Storm clouds have gathered over Pervez Musharraf once again as the beleaguered Pakistani president's opponents have closed ranks and are now seeking his impeachment.
After two days of frenzied activity in the Pakistani capital, the leaders of the two largest parties who rule by way of a fragile coalition government have decided to unite to oust the deeply unpopular ex-army chief. The Pakistan People's Party (PPP) led by Benazir Bhutto's widower, Asif Ali Zardari and the Pakistan Muslim League-N (PML-N) of former prime minister Nawaz Sharif also appear to have broken their months-long deadlock over the fate of the judges that Musharraf sacked last November.
Sitting below a portrait of his slain wife at his Islamabad home, Zardari hailed the decision as "good news for democracy." "The coalition leaders believe that it has become imperative to move for impeachment," he told reporters. At his side, Sharif glowed with a kind of relish. "This person committed an oppression against Pakistan. That's why the parliament has decided to impeach him," Sharif added. Musharraf first came to power by staging a coup against Sharif in 1999.
Sharif and Zardari's breakthrough is likely to prove popular, and may even help offset their failures to arrest an overwhelming economic meltdown. It will, for now at least, strengthen their coalition, which constantly threatens to collapse. But they should be prepared for a fight. Musharraf has gambled away a lot to remain in office he has given up his uniform, allowed his enemies to return from exile, and even overseen a free and fair election where he was dealt several blows. He is unlikely to give up what remains of his power easily. This is a man who said last year that he will have "the last punch".
The impeachment process is likely to be long, painful and, depending on how Musharraf reacts, ugly. Zardari said that a "charge sheet" will be drawn up against the president. The charges to be advanced against him are likely to include "high treason" for mounting the 1999 coup and for the imposition of the state of emergency last November, when he suspended the constitution and sacked the judiciary.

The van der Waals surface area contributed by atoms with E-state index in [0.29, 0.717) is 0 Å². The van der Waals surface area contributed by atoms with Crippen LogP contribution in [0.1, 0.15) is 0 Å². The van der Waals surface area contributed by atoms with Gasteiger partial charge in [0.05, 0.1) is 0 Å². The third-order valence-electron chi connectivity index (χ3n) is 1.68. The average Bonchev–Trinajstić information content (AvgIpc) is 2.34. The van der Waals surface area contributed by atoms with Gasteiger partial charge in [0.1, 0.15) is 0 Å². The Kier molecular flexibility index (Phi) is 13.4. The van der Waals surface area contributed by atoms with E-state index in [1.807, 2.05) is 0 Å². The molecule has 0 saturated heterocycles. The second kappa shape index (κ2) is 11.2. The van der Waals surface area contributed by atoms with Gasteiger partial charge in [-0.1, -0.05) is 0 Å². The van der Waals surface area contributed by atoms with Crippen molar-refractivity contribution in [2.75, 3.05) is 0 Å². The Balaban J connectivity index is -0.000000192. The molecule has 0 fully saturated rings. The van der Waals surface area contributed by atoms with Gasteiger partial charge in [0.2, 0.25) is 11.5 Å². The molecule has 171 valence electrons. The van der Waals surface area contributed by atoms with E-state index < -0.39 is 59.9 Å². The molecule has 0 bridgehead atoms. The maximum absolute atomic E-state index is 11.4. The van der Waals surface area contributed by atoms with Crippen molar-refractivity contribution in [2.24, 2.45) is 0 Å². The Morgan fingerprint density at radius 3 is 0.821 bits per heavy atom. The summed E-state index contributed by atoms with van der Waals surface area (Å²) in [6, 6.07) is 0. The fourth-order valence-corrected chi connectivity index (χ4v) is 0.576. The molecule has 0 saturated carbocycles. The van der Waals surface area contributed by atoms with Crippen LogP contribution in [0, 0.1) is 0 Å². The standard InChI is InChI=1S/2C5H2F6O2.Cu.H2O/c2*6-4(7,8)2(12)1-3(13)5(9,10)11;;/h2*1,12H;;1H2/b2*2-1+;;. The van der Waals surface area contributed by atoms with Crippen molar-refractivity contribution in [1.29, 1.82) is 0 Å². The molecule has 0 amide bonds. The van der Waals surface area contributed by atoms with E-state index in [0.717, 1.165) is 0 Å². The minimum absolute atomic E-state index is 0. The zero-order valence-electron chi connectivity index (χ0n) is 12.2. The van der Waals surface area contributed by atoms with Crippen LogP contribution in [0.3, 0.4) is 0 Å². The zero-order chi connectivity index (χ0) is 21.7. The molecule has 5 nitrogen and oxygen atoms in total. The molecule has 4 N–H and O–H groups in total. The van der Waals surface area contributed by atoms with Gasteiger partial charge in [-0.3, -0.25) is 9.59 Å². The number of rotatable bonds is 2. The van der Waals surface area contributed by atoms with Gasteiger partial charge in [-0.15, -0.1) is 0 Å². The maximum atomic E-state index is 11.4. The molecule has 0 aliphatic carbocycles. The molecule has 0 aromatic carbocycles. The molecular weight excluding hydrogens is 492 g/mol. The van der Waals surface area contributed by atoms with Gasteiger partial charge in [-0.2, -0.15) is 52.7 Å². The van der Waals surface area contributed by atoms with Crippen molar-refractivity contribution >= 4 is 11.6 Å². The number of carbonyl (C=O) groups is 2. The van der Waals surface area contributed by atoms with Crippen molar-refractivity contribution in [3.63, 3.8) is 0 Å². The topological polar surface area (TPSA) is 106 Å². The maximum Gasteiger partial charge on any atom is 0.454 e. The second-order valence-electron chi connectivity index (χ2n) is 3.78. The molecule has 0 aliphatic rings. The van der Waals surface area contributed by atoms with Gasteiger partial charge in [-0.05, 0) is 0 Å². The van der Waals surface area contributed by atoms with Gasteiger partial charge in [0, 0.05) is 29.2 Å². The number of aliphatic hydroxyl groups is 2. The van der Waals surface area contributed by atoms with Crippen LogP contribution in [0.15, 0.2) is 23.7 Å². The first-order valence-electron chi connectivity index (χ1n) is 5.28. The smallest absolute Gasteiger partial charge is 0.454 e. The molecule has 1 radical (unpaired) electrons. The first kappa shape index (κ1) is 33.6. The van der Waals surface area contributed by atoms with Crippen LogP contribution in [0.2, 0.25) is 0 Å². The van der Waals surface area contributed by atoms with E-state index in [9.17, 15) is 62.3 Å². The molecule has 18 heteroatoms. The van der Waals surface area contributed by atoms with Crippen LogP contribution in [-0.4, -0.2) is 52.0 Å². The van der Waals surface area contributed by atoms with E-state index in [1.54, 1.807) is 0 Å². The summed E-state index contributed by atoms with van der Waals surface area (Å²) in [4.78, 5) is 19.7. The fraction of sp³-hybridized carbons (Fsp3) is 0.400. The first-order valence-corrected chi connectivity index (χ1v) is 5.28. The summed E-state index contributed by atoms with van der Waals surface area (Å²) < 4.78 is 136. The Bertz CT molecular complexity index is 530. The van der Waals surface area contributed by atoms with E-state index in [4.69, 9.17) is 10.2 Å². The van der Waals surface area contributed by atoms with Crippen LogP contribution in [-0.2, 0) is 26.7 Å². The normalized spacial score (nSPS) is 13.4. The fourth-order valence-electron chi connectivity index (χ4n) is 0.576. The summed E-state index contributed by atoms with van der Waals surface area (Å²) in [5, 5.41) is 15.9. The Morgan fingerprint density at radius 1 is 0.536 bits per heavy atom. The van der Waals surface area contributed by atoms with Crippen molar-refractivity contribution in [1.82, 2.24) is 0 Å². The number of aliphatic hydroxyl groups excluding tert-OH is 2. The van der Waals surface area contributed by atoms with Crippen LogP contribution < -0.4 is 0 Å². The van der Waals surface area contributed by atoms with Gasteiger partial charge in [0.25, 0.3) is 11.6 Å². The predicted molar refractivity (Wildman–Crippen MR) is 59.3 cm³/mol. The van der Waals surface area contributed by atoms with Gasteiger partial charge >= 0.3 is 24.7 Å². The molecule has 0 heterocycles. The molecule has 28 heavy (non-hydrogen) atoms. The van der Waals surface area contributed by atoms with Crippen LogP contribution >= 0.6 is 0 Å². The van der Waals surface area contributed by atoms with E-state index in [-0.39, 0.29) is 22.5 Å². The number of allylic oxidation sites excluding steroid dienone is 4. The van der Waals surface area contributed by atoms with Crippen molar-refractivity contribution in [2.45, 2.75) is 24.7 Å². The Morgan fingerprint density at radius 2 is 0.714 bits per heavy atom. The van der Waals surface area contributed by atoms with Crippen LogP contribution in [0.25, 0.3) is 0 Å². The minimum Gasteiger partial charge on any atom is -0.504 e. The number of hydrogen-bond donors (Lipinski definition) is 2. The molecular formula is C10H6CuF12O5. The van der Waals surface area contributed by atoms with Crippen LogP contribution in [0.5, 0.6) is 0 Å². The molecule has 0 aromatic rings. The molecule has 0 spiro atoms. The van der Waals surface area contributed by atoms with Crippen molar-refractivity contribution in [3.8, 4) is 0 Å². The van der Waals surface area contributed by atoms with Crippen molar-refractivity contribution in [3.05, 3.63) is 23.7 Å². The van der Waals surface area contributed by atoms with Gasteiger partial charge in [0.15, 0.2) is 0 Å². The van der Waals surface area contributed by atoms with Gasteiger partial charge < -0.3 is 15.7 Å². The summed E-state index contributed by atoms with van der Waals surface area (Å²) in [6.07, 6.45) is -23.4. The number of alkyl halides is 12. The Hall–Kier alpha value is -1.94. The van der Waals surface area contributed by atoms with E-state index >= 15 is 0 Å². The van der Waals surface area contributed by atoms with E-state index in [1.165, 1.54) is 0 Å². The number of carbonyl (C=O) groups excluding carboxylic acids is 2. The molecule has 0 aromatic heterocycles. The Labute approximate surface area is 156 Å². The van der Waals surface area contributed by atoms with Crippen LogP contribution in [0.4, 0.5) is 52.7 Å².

Musharraf has said in the past that he would rather resign than face the prospect of impeachment. Resignation is an option the coalition would also prefer over an all-out confrontation. The impeachment timetable allows Musharraf space to quietly step aside Proceedings are unlikely to begin until late August, and even before then pressure will be applied. The legislatures of the four provinces will ask the president to seek a "vote of confidence," and given his supporters' dramatic defeat in February, Musharraf is unlikely to survive that event.
Indeed, Musharraf's options are few. Since stepping out of his military uniform last November, and being shorn of his parliamentary base in February, his authority has sharply diminished. But there is one arrow he can still reach for in his fast-emptying quiver: the power to dissolve parliament. Described as "the nuclear option," it would plunge Pakistan into a fresh phase of deep uncertainty and could even lead to unrest in the streets as each half of the coalition maneuvered to win full control of Parliament. However, a new election is likely to further empty parliament of Musharraf's supporters.